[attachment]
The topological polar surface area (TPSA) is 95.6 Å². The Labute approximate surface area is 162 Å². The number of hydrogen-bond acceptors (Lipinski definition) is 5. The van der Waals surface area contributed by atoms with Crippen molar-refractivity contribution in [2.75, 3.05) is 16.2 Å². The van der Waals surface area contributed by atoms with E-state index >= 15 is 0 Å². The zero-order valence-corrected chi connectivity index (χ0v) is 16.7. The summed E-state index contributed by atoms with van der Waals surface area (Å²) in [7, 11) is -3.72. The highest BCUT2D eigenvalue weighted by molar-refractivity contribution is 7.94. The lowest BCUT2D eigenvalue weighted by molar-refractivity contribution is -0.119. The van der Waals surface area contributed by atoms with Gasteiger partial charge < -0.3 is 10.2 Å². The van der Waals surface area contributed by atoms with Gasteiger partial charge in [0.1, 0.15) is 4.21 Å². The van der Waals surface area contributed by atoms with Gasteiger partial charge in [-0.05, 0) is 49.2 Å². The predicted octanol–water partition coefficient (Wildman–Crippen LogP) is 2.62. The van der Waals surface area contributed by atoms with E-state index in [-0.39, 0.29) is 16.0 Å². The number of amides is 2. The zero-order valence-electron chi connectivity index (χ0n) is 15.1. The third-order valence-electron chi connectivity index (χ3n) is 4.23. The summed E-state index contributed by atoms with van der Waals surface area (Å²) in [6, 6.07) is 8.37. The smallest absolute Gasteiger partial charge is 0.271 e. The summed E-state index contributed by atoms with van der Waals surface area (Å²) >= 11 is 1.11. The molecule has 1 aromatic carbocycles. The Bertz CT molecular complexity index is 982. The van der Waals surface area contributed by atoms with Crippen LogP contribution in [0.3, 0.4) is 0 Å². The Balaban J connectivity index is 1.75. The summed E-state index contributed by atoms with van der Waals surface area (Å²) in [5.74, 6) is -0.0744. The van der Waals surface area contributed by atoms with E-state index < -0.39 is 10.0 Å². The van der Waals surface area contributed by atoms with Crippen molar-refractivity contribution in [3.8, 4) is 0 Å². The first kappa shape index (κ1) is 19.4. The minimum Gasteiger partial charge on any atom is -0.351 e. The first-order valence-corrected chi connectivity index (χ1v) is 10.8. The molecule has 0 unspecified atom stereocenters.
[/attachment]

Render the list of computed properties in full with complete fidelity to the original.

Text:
The topological polar surface area (TPSA) is 95.6 Å². The Labute approximate surface area is 162 Å². The number of hydrogen-bond acceptors (Lipinski definition) is 5. The van der Waals surface area contributed by atoms with Crippen molar-refractivity contribution in [2.75, 3.05) is 16.2 Å². The van der Waals surface area contributed by atoms with E-state index >= 15 is 0 Å². The zero-order valence-corrected chi connectivity index (χ0v) is 16.7. The summed E-state index contributed by atoms with van der Waals surface area (Å²) in [7, 11) is -3.72. The highest BCUT2D eigenvalue weighted by molar-refractivity contribution is 7.94. The lowest BCUT2D eigenvalue weighted by molar-refractivity contribution is -0.119. The van der Waals surface area contributed by atoms with Gasteiger partial charge < -0.3 is 10.2 Å². The van der Waals surface area contributed by atoms with Gasteiger partial charge in [0.1, 0.15) is 4.21 Å². The van der Waals surface area contributed by atoms with Gasteiger partial charge in [-0.05, 0) is 49.2 Å². The predicted octanol–water partition coefficient (Wildman–Crippen LogP) is 2.62. The van der Waals surface area contributed by atoms with E-state index in [-0.39, 0.29) is 16.0 Å². The number of amides is 2. The zero-order valence-electron chi connectivity index (χ0n) is 15.1. The third-order valence-electron chi connectivity index (χ3n) is 4.23. The summed E-state index contributed by atoms with van der Waals surface area (Å²) in [6, 6.07) is 8.37. The smallest absolute Gasteiger partial charge is 0.271 e. The summed E-state index contributed by atoms with van der Waals surface area (Å²) >= 11 is 1.11. The molecule has 1 aromatic carbocycles. The Bertz CT molecular complexity index is 982. The van der Waals surface area contributed by atoms with Crippen LogP contribution in [0.3, 0.4) is 0 Å². The Balaban J connectivity index is 1.75. The summed E-state index contributed by atoms with van der Waals surface area (Å²) in [5.74, 6) is -0.0744. The van der Waals surface area contributed by atoms with E-state index < -0.39 is 10.0 Å². The van der Waals surface area contributed by atoms with Crippen molar-refractivity contribution in [3.8, 4) is 0 Å². The first kappa shape index (κ1) is 19.4. The minimum Gasteiger partial charge on any atom is -0.351 e. The first-order valence-corrected chi connectivity index (χ1v) is 10.8. The molecule has 0 unspecified atom stereocenters.